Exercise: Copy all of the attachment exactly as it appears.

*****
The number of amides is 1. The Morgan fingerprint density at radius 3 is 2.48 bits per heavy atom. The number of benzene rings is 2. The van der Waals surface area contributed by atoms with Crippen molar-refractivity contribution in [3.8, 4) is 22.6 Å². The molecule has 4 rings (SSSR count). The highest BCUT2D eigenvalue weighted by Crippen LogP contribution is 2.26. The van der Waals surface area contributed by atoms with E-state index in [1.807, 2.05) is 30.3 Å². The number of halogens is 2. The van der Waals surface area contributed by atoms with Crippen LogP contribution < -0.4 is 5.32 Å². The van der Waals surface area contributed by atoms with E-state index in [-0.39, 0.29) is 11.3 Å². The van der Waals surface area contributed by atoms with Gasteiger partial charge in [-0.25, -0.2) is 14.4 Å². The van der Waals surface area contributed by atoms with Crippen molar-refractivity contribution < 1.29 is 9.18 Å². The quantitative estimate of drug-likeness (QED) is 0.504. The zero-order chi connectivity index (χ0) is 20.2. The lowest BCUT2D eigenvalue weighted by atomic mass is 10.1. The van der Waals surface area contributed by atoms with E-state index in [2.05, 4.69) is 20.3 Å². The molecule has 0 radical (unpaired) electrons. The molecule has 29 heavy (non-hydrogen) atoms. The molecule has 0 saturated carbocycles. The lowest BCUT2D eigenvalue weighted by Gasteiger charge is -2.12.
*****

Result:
The number of amides is 1. The Morgan fingerprint density at radius 3 is 2.48 bits per heavy atom. The number of benzene rings is 2. The van der Waals surface area contributed by atoms with Crippen molar-refractivity contribution in [3.8, 4) is 22.6 Å². The molecule has 4 rings (SSSR count). The highest BCUT2D eigenvalue weighted by Crippen LogP contribution is 2.26. The van der Waals surface area contributed by atoms with E-state index in [1.807, 2.05) is 30.3 Å². The number of halogens is 2. The van der Waals surface area contributed by atoms with Crippen LogP contribution < -0.4 is 5.32 Å². The van der Waals surface area contributed by atoms with E-state index in [-0.39, 0.29) is 11.3 Å². The van der Waals surface area contributed by atoms with Gasteiger partial charge in [-0.25, -0.2) is 14.4 Å². The van der Waals surface area contributed by atoms with Crippen molar-refractivity contribution < 1.29 is 9.18 Å². The quantitative estimate of drug-likeness (QED) is 0.504. The zero-order chi connectivity index (χ0) is 20.2. The lowest BCUT2D eigenvalue weighted by atomic mass is 10.1. The van der Waals surface area contributed by atoms with E-state index in [2.05, 4.69) is 20.3 Å². The molecule has 0 radical (unpaired) electrons. The molecule has 29 heavy (non-hydrogen) atoms. The molecule has 0 saturated carbocycles. The lowest BCUT2D eigenvalue weighted by Gasteiger charge is -2.12.